From everything I read, mileage varies on this. I know this from experience with Windows as well.
I wanted to to be clear on what my options are if my computer hardware dies, such as my motherboard for example, whether or not I can my Linux install will simply just work in what would be like a new computer, or even I did move it to completely new computer. Also, as I’ll be doing backups, if I had an image backup and restored from it to a new computer.
I tried this out by moving a dual boot of EOS/Manjaro from one computer to another, both Intel CPU/iGPU, similar generation of CPU, but EOS and Manjaro do the same thing. There are graphical anomalies all over the screen jittering around. EOS does it as soon as I would start to see desktop or loading icons. Manjaro does it just after it hits the desktop.
What can I do to try to resolve this and what is the best way(s) to plan for having to do this for real some day?
Linux is a LOT more forgiving of doing this, as it doesn’t have need of the hardware registry that MS use to curb piracy, nor the driver model. The only problem I have ever seen is where GRUB boot parameters are set to account for specific Intel or nVidia hardware for the GPU. So do check those out, using the command line editor of Grub to see what is being switched.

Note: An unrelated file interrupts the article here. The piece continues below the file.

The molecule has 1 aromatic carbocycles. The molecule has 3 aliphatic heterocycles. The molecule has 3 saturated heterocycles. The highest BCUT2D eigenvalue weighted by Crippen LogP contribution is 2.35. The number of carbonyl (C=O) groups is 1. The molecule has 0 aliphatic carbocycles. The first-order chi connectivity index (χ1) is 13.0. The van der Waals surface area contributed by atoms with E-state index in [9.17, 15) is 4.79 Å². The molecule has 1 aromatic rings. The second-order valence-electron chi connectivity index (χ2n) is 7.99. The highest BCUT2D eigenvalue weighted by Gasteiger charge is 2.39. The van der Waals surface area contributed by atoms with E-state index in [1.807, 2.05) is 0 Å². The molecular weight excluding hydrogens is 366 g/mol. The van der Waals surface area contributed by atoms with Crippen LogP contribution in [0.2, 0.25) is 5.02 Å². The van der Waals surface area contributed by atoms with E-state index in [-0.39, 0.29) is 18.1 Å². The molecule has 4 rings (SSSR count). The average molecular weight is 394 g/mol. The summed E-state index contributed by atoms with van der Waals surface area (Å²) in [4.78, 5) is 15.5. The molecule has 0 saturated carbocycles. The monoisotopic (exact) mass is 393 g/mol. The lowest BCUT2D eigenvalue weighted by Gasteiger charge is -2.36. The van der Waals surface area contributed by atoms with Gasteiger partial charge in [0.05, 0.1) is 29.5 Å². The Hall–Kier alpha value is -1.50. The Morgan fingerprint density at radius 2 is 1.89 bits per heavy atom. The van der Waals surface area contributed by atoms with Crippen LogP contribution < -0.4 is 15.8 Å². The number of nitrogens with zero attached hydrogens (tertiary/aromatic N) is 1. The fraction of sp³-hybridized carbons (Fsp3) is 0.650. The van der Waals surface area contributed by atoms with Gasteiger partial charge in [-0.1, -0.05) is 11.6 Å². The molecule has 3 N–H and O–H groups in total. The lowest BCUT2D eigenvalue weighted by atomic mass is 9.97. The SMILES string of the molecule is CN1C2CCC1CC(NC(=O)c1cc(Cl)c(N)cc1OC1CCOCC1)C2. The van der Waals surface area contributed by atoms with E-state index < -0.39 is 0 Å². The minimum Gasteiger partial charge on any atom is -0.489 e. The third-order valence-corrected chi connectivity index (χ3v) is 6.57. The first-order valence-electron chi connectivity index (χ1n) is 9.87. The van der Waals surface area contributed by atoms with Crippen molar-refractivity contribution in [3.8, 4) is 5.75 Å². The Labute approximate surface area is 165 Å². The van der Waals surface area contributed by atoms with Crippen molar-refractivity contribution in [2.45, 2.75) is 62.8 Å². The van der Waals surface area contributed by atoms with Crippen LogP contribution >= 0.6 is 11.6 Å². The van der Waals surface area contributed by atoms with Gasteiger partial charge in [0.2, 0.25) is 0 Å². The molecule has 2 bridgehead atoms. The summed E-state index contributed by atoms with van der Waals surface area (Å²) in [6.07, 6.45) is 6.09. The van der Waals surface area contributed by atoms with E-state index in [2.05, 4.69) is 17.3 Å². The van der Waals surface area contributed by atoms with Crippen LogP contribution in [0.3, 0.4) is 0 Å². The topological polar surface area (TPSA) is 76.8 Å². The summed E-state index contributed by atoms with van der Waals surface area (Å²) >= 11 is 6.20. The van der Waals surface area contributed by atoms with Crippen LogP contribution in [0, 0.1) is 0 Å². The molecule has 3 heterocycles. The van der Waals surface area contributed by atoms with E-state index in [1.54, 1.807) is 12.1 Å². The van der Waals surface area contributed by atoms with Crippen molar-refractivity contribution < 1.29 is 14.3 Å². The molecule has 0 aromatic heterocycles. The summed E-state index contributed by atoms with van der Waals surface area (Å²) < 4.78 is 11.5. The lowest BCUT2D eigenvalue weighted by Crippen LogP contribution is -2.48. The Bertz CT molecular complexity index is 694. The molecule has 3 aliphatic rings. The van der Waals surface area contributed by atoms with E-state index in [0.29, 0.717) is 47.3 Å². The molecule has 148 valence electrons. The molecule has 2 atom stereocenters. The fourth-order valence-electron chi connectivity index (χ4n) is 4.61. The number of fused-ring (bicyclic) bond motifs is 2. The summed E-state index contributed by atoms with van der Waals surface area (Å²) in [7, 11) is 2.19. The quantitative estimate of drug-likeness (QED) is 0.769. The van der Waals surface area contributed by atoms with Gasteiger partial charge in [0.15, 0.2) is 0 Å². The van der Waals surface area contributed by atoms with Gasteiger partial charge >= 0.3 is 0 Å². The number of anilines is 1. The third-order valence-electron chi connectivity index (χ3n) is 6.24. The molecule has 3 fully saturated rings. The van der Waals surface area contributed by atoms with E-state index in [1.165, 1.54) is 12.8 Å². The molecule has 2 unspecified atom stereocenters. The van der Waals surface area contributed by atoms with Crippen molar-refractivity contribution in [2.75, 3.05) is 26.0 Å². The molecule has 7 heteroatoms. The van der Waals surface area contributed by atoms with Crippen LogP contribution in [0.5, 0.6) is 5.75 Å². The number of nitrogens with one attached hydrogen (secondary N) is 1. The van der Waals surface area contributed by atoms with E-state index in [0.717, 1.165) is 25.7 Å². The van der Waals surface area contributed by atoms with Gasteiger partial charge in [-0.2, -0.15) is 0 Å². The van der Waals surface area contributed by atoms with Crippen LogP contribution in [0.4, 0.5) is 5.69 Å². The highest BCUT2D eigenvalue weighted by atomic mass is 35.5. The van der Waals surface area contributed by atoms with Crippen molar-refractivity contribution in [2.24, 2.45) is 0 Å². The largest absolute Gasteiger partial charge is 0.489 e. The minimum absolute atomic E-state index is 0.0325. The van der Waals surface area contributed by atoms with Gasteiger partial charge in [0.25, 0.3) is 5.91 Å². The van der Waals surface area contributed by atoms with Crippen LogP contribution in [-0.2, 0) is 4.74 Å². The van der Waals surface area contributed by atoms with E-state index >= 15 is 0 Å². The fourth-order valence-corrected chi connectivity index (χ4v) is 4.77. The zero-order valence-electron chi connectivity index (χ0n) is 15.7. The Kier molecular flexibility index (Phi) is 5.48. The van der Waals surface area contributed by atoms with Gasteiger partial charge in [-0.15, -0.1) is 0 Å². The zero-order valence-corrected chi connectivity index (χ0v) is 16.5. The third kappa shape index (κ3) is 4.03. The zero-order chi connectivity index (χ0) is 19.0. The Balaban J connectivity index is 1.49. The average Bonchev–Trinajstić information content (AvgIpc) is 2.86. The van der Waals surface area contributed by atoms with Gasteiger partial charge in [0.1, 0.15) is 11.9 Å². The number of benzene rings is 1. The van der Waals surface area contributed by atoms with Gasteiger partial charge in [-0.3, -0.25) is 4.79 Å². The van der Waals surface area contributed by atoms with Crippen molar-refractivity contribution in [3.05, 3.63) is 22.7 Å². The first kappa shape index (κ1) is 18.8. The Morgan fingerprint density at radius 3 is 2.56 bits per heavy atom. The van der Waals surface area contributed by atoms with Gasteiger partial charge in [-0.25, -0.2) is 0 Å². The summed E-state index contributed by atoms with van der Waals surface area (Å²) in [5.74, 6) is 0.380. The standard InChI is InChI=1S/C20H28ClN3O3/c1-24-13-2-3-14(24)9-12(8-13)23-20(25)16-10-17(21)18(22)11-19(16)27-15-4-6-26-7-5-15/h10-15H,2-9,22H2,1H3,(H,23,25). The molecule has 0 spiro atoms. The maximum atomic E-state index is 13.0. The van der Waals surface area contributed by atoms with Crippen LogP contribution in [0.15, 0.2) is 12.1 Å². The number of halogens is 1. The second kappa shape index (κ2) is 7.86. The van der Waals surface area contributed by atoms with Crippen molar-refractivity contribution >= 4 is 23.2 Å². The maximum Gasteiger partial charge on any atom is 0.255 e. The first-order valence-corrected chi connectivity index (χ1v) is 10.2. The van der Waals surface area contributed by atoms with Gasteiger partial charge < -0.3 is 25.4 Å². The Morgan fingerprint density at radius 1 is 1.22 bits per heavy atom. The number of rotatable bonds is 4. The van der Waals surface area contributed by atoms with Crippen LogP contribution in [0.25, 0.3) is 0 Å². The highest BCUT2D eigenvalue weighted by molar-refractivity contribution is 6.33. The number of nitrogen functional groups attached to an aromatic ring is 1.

Thanks. I tried messing with that and didn’t know or find anything relevant to type in. Both machines had Intel iGPU though.
These switches are normally in /etc/default/grub.
My troublesome Asus laptop is intel iGPU with nVidia Optimus, so don’t necessarily copy what I show you, but research it and see what may work for your specific hardware.
GRUB_CMDLINE_LINUX_DEFAULT="quiet cryptdevice=UUID=d43e725e-024e-4343-8a75-ea09c2995510:luks-d43e725e-024e-4343-8a75-ea09c2995510 root=/dev/mapper/luks-d43e725e-024e-4343-8a75-ea09c2995510 loglevel=3 nowatchdog intel_pstate=disable loglevel=3 reboot=acpi pcie_aspm=force acpi_osi=! acpi_osi='Windows 2009'"
it is a bit off-topic, but with Nixos you can move
to other hardware easily
You will need correct graphics drivers and their settings. Those very well can be different on different machines.
If you plan to use only Intel graphics, you can
- blacklist other than Intel graphics drivers
- install or remove package
xf86-video-intel, depending mostly on how old the machine is
- possibly remove (or move elsewhere) graphics related files from
Of course, testing is the key.
Note that booting may be different as well, either UEFI or legacy BIOS booting…
And don’t forget to create backups of any important data you have on the disk.
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